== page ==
The Theme of Prejudice in To Kill a Mockingbird Essay example

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The Theme of Prejudice in To Kill a Mockingbird

‘To Kill a Mocking Bird’ teaches us about the deceit and prejudice amongst the residents of Maycomb County, all of whom have very contrasting and conflicting views. We are told the story through the eyes of little girl, Scout, and the day-to-day prejudices she faces amongst society. Her father, Atticus, is a white man defending a
Negro, even though the town frowns upon such a thing. He is trying to bring order to the socially segregating views, both within the court and out.

The most common form of prejudice, which is seen many times throughout the novel, is racism. The white folk of Maycomb County feel they have a higher status in society than the black community, and that
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This shows what a bad father he is and why his family have been given a bad name.
The rules in Maycomb state that no one is allowed to set traps or hunt for game, however these have been bended slightly for the Ewells.
Atticus says that no landowners will begrudge Bob Ewell any game he kills, because it is sometimes the only source of food the children get. Even with these many faults the Ewells are received with a higher status and well being, than any of the well living and good Negroes.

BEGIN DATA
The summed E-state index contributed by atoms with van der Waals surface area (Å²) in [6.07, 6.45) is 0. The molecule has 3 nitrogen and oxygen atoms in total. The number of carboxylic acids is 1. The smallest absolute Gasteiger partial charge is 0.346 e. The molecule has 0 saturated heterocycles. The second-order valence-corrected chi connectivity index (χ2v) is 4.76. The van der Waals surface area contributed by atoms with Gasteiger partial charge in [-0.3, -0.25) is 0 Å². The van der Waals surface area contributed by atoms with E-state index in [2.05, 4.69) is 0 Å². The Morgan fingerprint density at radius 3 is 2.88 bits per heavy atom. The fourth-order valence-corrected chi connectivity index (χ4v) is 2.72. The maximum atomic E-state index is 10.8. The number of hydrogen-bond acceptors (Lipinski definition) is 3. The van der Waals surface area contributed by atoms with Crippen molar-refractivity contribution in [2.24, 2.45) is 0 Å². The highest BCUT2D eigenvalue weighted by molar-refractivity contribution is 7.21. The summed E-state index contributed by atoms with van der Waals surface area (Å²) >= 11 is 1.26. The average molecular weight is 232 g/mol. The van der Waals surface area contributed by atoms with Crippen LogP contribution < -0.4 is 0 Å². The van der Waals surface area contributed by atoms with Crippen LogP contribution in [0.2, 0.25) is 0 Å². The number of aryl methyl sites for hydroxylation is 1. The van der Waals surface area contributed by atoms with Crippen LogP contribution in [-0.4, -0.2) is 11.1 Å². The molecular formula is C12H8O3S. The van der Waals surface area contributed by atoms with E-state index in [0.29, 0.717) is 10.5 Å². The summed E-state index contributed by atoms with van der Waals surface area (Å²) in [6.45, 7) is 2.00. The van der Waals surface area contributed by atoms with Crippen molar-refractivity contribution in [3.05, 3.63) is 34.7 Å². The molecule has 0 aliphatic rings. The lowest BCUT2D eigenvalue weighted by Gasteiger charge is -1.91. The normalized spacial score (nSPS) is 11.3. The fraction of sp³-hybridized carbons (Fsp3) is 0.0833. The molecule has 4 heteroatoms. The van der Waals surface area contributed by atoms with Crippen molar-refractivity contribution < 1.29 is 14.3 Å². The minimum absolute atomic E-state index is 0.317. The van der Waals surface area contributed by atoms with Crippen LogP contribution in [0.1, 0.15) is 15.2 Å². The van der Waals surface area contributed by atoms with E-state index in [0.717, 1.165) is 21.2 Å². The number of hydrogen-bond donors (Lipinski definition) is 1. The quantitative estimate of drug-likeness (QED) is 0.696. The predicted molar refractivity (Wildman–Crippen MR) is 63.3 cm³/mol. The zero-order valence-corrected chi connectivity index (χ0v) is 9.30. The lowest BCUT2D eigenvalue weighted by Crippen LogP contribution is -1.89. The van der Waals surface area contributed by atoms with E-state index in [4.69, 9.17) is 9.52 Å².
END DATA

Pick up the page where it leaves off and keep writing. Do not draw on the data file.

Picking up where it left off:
Prejudice is also shown against Boo Radley. This is because no one really knows what he is like and makes up their minds about him, without fully understanding his personality. The residents speculate about his behaviour, and what he gets up to while inside his residence. Rumours were also spread that he "went out at night when the moon was down, and peeped in windows... any stealthy small crimes committed in Maycomb were his work". Miss Stephanie Crawford says that she saw him peering into her window late at night, which may of course not be true as she is known to gossip. When stories such as that are spread around, people start believing them. Children can easily be influenced by adults, and often pick up on what they say. Most of the time they will believe what an adult tells them, leaving them to make up their minds on the rest. Jem speculates to Dill "Boo was about six and a half feet tall, ... there was a long jagged scar that ran across his face; what
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